So moving on to the shoot itself. We always say put the camera in manual, rather than having it on auto. So we have the DSLR. It’s more set up to kind of take single shots in time, rather than with a video, you want like a consistent shot. If you put it in manual, it’s always going to be the settings that you choose, rather than in auto, it’s constantly going to be auto adjusting to what it thinks is right. What you don’t want is one shot that’s a bit darker and one shot’s a bit lighter, because as soon as you have that inconsistency, it looks shoddy. You might get it wrong. Your manual settings might be wrong. Your whole video might be a bit dark. But in the edit, it’s easier to apply one fix consistently across the whole video rather than trying to darken that one, lighten that one, and make sure everything balances.

    Frame composition. So Terry, our in-house video producer, studied photography. A long time ago, he was taught the rule of thirds. I don’t know why it works, but it does. If you don’t know what you’re doing, again, just stick it on the thirds. So you put your subject towards one of the outer two thirds, rather than slap bang in the middle of the frame. It’s more pleasing to the eye. I really don’t know why. There probably is some kind of psychology behind it. Yeah. If you don’t know what you’re doing, it just looks better.

    Okay. The lighting, at vzaar, we don’t have the best ever lighting. We have two light sources. One is really harsh, white daylight. The other is crappy fluorescent lighting that’s not great. The alternative is to buy a lighting rig. Again, we don’t have the budget for that. I don’t know about you guys. So we say you can make a lighting kit for 15 quid. If you get a shower curtain and stick it over your window, it defuses the light. So that harsh, white light is a lot softer, which when you’re on camera, you’re very grateful for that. Trust me.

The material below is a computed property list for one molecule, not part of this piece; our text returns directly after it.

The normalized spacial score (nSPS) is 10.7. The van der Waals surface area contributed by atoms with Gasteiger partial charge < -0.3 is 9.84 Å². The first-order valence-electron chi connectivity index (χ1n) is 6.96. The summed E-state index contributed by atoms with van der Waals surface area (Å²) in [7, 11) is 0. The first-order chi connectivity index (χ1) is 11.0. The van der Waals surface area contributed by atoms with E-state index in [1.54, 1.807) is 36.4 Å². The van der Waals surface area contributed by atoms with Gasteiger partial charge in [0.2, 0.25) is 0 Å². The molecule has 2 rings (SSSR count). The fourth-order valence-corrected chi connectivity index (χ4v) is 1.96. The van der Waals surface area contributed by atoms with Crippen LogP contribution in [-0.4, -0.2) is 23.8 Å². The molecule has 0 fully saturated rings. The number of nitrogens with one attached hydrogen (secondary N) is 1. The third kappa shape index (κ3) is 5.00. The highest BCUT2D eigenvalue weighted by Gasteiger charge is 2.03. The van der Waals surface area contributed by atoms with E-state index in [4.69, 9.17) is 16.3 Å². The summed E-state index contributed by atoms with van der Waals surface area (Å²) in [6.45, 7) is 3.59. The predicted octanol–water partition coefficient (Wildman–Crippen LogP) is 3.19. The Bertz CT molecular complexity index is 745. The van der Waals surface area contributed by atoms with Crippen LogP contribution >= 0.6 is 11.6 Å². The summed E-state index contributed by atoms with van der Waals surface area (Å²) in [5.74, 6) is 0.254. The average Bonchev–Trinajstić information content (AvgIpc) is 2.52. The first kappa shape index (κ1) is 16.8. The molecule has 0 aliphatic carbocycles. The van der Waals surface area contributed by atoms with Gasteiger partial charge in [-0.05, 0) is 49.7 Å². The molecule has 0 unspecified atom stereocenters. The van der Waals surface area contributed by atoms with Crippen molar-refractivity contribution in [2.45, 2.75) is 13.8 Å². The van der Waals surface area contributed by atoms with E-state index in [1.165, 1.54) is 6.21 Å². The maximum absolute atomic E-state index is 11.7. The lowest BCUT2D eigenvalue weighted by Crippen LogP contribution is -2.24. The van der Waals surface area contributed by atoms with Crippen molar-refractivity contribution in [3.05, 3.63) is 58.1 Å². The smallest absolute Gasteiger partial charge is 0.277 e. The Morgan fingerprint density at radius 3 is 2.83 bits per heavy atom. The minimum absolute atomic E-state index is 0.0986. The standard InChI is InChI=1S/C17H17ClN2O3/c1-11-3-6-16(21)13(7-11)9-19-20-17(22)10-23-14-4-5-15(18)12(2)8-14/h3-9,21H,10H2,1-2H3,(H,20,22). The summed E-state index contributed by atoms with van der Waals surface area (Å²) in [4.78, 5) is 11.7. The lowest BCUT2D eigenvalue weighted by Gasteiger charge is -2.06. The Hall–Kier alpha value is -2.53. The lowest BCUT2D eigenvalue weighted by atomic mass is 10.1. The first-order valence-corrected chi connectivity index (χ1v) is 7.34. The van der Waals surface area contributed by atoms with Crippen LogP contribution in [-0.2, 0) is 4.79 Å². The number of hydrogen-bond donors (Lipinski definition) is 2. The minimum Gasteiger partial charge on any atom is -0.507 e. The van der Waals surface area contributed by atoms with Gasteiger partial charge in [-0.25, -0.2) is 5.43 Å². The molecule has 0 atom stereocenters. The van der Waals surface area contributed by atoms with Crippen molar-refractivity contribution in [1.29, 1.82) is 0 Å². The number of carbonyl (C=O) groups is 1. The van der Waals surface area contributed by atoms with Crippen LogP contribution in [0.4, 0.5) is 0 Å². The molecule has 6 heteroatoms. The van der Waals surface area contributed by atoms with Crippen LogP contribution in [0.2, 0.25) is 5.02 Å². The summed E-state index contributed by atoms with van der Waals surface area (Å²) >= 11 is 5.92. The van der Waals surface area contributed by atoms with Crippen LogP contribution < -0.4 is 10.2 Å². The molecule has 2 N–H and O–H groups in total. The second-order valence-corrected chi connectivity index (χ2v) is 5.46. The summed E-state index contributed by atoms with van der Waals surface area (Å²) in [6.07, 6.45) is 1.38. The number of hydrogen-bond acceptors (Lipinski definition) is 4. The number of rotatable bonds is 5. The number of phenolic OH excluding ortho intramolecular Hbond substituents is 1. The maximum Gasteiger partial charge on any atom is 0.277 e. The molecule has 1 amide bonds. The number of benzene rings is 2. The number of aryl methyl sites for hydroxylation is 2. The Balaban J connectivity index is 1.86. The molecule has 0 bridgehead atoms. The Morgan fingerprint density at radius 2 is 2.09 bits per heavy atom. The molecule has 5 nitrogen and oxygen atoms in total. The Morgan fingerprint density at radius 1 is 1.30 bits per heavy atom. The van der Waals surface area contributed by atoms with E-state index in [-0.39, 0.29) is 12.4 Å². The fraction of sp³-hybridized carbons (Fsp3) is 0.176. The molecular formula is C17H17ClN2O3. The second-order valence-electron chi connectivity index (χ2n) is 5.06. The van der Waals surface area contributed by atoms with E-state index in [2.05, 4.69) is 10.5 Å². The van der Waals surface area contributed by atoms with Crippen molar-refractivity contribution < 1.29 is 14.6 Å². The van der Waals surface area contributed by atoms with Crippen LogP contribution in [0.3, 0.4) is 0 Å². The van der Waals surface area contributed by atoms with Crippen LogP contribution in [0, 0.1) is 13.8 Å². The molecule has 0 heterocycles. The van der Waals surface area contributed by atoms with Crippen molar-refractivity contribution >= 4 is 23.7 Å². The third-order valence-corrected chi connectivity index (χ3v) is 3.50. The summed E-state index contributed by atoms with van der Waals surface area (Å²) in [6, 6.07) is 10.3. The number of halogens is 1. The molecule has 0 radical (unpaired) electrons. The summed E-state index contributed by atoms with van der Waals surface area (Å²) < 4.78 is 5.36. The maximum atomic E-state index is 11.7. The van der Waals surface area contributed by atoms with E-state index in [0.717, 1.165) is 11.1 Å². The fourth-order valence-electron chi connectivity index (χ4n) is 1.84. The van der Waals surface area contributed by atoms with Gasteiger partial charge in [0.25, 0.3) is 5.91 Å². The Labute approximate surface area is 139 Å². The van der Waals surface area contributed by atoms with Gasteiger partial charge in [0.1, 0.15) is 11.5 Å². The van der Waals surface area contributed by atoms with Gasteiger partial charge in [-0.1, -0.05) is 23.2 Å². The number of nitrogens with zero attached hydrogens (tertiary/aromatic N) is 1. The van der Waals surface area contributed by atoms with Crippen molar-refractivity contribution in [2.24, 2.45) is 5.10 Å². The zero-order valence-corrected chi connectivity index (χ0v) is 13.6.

Then what you can also do is make a cardboard light reflector. So you get a big piece of card, white card. On one side, leave white, the other side, tape some tin foil to it. It gives you like a bright reflector and then a midlevel reflector. So you stick that on the other side of your subject, and it fills in the shadows because it’s reflecting the light. Something for you to try.

    Okay. Don’t think like a human. This slide should really read, “Don’t think like you think a human thinks,” but that sounded much less catchy when I was putting it together. As a human, when I look to the left of the room and then I look to the right of the room, it would seem that what I’m doing is looking and then pan, pan, pan, pan, pan to the right. In actual fact, I look to the left, blink, look to the right, and my brain fills in what’s in the middle based on my peripheral vision. That’s what we would recommend you do in your video.

    So if you pan and pull, the camera is on me, then it pans to the lens, goes back. The problem with that is it can mess your focus up. If you don’t know what you’re doing, again, it can look a bit crap. Whereas if every shot you switch, it keeps it clean. It keeps the pace. It makes it snappy.

    Again, practice. So sometimes, it’s hard to put something out there when it’s your first go. But in actual fact, if you make a video and put it out and get some feedback, that can be a really good way of finding out A) what your audience wants, what they expect; and B) if you can get people to give you some constructive criticism, it’s kind of like they’re more invested in what you’re doing. Then the next one you put out, they’re probably going to be more inclined to watch it, find out what you’ve done. Yeah, I know I’ve said practice many, many times, but it’s just so true. It’s a whole process.

    We started off doing talking head videos with a USB microphone. Since then, we’ve built on it. We found out what our audience likes, which is those real-world analogies. We’ve invested in more kit as our skills have grown. There’s no substitute for practice. There’s no real quick fix. You just have to put the time in, and the time and the practice and the planning beforehand. Afterwards, everyone will thank you for doing that.